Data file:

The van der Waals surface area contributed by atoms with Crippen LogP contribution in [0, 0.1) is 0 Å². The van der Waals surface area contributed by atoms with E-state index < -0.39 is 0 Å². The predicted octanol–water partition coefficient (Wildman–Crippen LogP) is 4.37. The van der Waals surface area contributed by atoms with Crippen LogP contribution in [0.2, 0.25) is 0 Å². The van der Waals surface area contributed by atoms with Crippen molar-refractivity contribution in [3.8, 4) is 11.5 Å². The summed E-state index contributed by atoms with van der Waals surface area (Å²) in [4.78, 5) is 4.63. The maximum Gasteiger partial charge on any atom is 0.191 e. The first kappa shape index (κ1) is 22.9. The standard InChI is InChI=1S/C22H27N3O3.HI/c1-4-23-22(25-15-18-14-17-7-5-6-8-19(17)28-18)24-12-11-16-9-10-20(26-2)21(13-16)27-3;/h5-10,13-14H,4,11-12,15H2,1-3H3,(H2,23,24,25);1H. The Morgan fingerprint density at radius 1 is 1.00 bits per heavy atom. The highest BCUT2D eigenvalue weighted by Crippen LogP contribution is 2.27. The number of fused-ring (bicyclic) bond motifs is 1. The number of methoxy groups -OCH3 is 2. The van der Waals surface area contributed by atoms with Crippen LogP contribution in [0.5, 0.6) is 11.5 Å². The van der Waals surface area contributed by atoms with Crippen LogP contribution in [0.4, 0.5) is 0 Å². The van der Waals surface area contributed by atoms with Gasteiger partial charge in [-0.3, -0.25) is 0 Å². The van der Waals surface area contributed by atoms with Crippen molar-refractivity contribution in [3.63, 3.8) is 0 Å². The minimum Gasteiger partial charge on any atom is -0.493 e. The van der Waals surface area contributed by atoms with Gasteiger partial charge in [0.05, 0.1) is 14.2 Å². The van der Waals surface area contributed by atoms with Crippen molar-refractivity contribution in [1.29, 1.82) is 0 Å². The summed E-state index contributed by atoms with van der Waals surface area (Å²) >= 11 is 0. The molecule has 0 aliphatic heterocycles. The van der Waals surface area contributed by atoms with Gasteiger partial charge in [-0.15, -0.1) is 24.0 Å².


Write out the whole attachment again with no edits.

The van der Waals surface area contributed by atoms with Crippen LogP contribution in [0, 0.1) is 0 Å². The van der Waals surface area contributed by atoms with E-state index < -0.39 is 0 Å². The predicted octanol–water partition coefficient (Wildman–Crippen LogP) is 4.37. The van der Waals surface area contributed by atoms with Crippen LogP contribution in [0.2, 0.25) is 0 Å². The van der Waals surface area contributed by atoms with Crippen molar-refractivity contribution in [3.8, 4) is 11.5 Å². The summed E-state index contributed by atoms with van der Waals surface area (Å²) in [4.78, 5) is 4.63. The maximum Gasteiger partial charge on any atom is 0.191 e. The first kappa shape index (κ1) is 22.9. The standard InChI is InChI=1S/C22H27N3O3.HI/c1-4-23-22(25-15-18-14-17-7-5-6-8-19(17)28-18)24-12-11-16-9-10-20(26-2)21(13-16)27-3;/h5-10,13-14H,4,11-12,15H2,1-3H3,(H2,23,24,25);1H. The Morgan fingerprint density at radius 1 is 1.00 bits per heavy atom. The highest BCUT2D eigenvalue weighted by Crippen LogP contribution is 2.27. The number of fused-ring (bicyclic) bond motifs is 1. The number of methoxy groups -OCH3 is 2. The van der Waals surface area contributed by atoms with Crippen LogP contribution in [0.5, 0.6) is 11.5 Å². The van der Waals surface area contributed by atoms with Crippen LogP contribution in [0.4, 0.5) is 0 Å². The van der Waals surface area contributed by atoms with Gasteiger partial charge in [-0.3, -0.25) is 0 Å². The van der Waals surface area contributed by atoms with Crippen molar-refractivity contribution in [3.63, 3.8) is 0 Å². The minimum Gasteiger partial charge on any atom is -0.493 e. The van der Waals surface area contributed by atoms with Gasteiger partial charge in [0.05, 0.1) is 14.2 Å². The van der Waals surface area contributed by atoms with Crippen molar-refractivity contribution in [1.29, 1.82) is 0 Å². The summed E-state index contributed by atoms with van der Waals surface area (Å²) >= 11 is 0. The molecule has 0 aliphatic heterocycles. The van der Waals surface area contributed by atoms with Gasteiger partial charge in [-0.15, -0.1) is 24.0 Å².